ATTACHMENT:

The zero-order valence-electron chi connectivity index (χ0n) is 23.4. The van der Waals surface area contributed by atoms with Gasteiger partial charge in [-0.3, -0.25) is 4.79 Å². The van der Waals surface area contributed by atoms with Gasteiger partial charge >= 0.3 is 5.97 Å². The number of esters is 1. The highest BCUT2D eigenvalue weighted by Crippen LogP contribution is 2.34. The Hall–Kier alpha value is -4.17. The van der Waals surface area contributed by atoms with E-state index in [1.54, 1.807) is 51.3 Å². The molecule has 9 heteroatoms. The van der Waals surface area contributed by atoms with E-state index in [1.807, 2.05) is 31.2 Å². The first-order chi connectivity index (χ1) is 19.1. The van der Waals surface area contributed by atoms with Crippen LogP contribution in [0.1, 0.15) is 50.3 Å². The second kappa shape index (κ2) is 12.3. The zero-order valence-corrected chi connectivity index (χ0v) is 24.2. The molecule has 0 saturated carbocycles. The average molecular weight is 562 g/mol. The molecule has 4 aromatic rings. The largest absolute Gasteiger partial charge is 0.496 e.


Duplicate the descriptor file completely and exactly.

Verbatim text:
The zero-order valence-electron chi connectivity index (χ0n) is 23.4. The van der Waals surface area contributed by atoms with Gasteiger partial charge in [-0.3, -0.25) is 4.79 Å². The van der Waals surface area contributed by atoms with Gasteiger partial charge >= 0.3 is 5.97 Å². The number of esters is 1. The highest BCUT2D eigenvalue weighted by Crippen LogP contribution is 2.34. The Hall–Kier alpha value is -4.17. The van der Waals surface area contributed by atoms with E-state index in [1.54, 1.807) is 51.3 Å². The molecule has 9 heteroatoms. The van der Waals surface area contributed by atoms with E-state index in [1.807, 2.05) is 31.2 Å². The first-order chi connectivity index (χ1) is 19.1. The van der Waals surface area contributed by atoms with Crippen LogP contribution in [0.1, 0.15) is 50.3 Å². The second kappa shape index (κ2) is 12.3. The zero-order valence-corrected chi connectivity index (χ0v) is 24.2. The molecule has 0 saturated carbocycles. The average molecular weight is 562 g/mol. The molecule has 4 aromatic rings. The largest absolute Gasteiger partial charge is 0.496 e.